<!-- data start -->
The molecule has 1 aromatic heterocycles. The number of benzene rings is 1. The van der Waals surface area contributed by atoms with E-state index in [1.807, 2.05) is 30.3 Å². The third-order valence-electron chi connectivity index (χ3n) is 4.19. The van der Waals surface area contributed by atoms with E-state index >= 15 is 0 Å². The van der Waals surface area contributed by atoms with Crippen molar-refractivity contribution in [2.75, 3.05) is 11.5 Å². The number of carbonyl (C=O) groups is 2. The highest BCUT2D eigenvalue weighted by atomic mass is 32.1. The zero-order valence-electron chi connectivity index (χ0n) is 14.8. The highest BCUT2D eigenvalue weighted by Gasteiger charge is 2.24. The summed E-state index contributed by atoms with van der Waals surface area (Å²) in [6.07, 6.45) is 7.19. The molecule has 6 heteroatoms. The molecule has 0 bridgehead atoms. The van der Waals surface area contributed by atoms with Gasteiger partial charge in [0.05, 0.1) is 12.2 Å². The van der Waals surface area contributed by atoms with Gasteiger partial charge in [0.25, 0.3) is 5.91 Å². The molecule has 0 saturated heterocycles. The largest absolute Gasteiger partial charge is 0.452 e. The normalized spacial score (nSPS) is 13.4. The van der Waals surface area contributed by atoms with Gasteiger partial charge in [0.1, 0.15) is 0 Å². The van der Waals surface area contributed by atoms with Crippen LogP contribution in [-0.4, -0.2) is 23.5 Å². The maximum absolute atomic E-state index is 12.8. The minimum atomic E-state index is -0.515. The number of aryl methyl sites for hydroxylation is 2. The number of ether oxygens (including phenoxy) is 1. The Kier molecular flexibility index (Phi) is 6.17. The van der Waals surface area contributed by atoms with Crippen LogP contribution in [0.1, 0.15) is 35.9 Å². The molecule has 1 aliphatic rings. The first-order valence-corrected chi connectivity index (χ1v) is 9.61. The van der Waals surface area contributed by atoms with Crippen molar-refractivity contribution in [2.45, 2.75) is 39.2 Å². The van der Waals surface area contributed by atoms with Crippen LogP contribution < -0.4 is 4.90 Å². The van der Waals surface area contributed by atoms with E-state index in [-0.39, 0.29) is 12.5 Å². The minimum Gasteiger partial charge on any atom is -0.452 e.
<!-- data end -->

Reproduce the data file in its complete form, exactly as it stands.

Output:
The molecule has 1 aromatic heterocycles. The number of benzene rings is 1. The van der Waals surface area contributed by atoms with E-state index in [1.807, 2.05) is 30.3 Å². The third-order valence-electron chi connectivity index (χ3n) is 4.19. The van der Waals surface area contributed by atoms with E-state index >= 15 is 0 Å². The van der Waals surface area contributed by atoms with Crippen molar-refractivity contribution in [2.75, 3.05) is 11.5 Å². The number of carbonyl (C=O) groups is 2. The highest BCUT2D eigenvalue weighted by atomic mass is 32.1. The zero-order valence-electron chi connectivity index (χ0n) is 14.8. The highest BCUT2D eigenvalue weighted by Gasteiger charge is 2.24. The summed E-state index contributed by atoms with van der Waals surface area (Å²) in [6.07, 6.45) is 7.19. The molecule has 6 heteroatoms. The molecule has 0 bridgehead atoms. The van der Waals surface area contributed by atoms with Gasteiger partial charge in [0.05, 0.1) is 12.2 Å². The van der Waals surface area contributed by atoms with Gasteiger partial charge in [0.25, 0.3) is 5.91 Å². The molecule has 0 saturated heterocycles. The largest absolute Gasteiger partial charge is 0.452 e. The normalized spacial score (nSPS) is 13.4. The van der Waals surface area contributed by atoms with Gasteiger partial charge in [0.1, 0.15) is 0 Å². The van der Waals surface area contributed by atoms with Crippen LogP contribution in [-0.4, -0.2) is 23.5 Å². The maximum absolute atomic E-state index is 12.8. The minimum atomic E-state index is -0.515. The number of aryl methyl sites for hydroxylation is 2. The number of ether oxygens (including phenoxy) is 1. The Kier molecular flexibility index (Phi) is 6.17. The van der Waals surface area contributed by atoms with Crippen LogP contribution in [0.1, 0.15) is 35.9 Å². The molecule has 1 aliphatic rings. The first-order valence-corrected chi connectivity index (χ1v) is 9.61. The van der Waals surface area contributed by atoms with Crippen molar-refractivity contribution in [2.45, 2.75) is 39.2 Å². The van der Waals surface area contributed by atoms with Crippen LogP contribution < -0.4 is 4.90 Å². The van der Waals surface area contributed by atoms with E-state index in [-0.39, 0.29) is 12.5 Å². The minimum Gasteiger partial charge on any atom is -0.452 e.